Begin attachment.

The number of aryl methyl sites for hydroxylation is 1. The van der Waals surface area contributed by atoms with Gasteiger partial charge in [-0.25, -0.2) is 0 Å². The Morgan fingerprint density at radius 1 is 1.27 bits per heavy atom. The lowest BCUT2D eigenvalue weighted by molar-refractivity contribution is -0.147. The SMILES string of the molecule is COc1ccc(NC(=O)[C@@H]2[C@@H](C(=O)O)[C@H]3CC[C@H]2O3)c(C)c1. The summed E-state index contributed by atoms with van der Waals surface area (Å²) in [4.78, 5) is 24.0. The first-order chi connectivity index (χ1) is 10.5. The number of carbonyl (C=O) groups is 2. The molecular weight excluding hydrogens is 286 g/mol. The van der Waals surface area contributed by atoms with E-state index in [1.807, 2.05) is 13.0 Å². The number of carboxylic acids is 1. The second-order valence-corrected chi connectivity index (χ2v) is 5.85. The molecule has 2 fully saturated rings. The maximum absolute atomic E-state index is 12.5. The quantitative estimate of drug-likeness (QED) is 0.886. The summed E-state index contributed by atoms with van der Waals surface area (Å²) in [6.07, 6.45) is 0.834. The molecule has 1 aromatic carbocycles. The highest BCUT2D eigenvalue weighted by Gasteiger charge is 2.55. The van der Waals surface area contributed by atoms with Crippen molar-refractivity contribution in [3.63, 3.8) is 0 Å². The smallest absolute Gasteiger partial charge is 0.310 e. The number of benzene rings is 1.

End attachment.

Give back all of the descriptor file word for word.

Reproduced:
The number of aryl methyl sites for hydroxylation is 1. The van der Waals surface area contributed by atoms with Gasteiger partial charge in [-0.25, -0.2) is 0 Å². The Morgan fingerprint density at radius 1 is 1.27 bits per heavy atom. The lowest BCUT2D eigenvalue weighted by molar-refractivity contribution is -0.147. The SMILES string of the molecule is COc1ccc(NC(=O)[C@@H]2[C@@H](C(=O)O)[C@H]3CC[C@H]2O3)c(C)c1. The summed E-state index contributed by atoms with van der Waals surface area (Å²) in [4.78, 5) is 24.0. The first-order chi connectivity index (χ1) is 10.5. The number of carbonyl (C=O) groups is 2. The molecular weight excluding hydrogens is 286 g/mol. The van der Waals surface area contributed by atoms with E-state index in [1.807, 2.05) is 13.0 Å². The number of carboxylic acids is 1. The second-order valence-corrected chi connectivity index (χ2v) is 5.85. The molecule has 2 fully saturated rings. The maximum absolute atomic E-state index is 12.5. The quantitative estimate of drug-likeness (QED) is 0.886. The summed E-state index contributed by atoms with van der Waals surface area (Å²) in [6.07, 6.45) is 0.834. The molecule has 1 aromatic carbocycles. The highest BCUT2D eigenvalue weighted by Gasteiger charge is 2.55. The van der Waals surface area contributed by atoms with Crippen molar-refractivity contribution in [3.63, 3.8) is 0 Å². The smallest absolute Gasteiger partial charge is 0.310 e. The number of benzene rings is 1.